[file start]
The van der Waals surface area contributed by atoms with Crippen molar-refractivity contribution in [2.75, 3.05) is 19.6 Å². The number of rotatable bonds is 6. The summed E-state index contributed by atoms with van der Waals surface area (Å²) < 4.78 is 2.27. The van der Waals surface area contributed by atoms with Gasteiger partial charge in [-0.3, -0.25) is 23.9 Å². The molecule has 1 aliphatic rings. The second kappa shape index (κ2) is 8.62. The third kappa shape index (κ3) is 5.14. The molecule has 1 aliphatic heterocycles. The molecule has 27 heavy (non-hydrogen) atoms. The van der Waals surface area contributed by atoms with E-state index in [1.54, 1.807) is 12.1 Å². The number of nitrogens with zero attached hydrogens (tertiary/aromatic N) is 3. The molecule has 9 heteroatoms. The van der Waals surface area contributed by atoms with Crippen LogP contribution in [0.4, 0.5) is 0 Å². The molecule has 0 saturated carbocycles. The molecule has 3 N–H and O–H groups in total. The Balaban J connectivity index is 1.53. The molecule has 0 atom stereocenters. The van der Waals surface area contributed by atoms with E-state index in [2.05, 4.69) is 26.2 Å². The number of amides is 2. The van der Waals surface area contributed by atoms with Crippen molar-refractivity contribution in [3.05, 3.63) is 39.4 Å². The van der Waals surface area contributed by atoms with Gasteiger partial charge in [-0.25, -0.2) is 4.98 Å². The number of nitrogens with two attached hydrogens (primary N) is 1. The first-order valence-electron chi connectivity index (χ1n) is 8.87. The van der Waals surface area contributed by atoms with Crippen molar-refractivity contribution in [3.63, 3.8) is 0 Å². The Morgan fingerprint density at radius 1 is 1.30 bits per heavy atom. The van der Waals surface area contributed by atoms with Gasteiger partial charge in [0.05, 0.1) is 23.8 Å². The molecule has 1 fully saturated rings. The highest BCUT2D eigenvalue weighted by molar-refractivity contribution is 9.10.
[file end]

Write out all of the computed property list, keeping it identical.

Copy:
The van der Waals surface area contributed by atoms with Crippen molar-refractivity contribution in [2.75, 3.05) is 19.6 Å². The number of rotatable bonds is 6. The summed E-state index contributed by atoms with van der Waals surface area (Å²) < 4.78 is 2.27. The van der Waals surface area contributed by atoms with Gasteiger partial charge in [-0.3, -0.25) is 23.9 Å². The molecule has 1 aliphatic rings. The second kappa shape index (κ2) is 8.62. The third kappa shape index (κ3) is 5.14. The molecule has 1 aliphatic heterocycles. The molecule has 27 heavy (non-hydrogen) atoms. The van der Waals surface area contributed by atoms with E-state index in [1.54, 1.807) is 12.1 Å². The number of nitrogens with zero attached hydrogens (tertiary/aromatic N) is 3. The molecule has 9 heteroatoms. The van der Waals surface area contributed by atoms with Crippen LogP contribution in [0.4, 0.5) is 0 Å². The molecule has 0 saturated carbocycles. The molecule has 3 N–H and O–H groups in total. The Balaban J connectivity index is 1.53. The molecule has 0 atom stereocenters. The van der Waals surface area contributed by atoms with E-state index in [2.05, 4.69) is 26.2 Å². The number of amides is 2. The van der Waals surface area contributed by atoms with Crippen molar-refractivity contribution in [3.05, 3.63) is 39.4 Å². The van der Waals surface area contributed by atoms with Gasteiger partial charge in [-0.25, -0.2) is 4.98 Å². The number of nitrogens with two attached hydrogens (primary N) is 1. The first-order valence-electron chi connectivity index (χ1n) is 8.87. The van der Waals surface area contributed by atoms with Crippen molar-refractivity contribution in [3.63, 3.8) is 0 Å². The Morgan fingerprint density at radius 1 is 1.30 bits per heavy atom. The van der Waals surface area contributed by atoms with Gasteiger partial charge in [0.05, 0.1) is 23.8 Å². The molecule has 1 fully saturated rings. The highest BCUT2D eigenvalue weighted by molar-refractivity contribution is 9.10.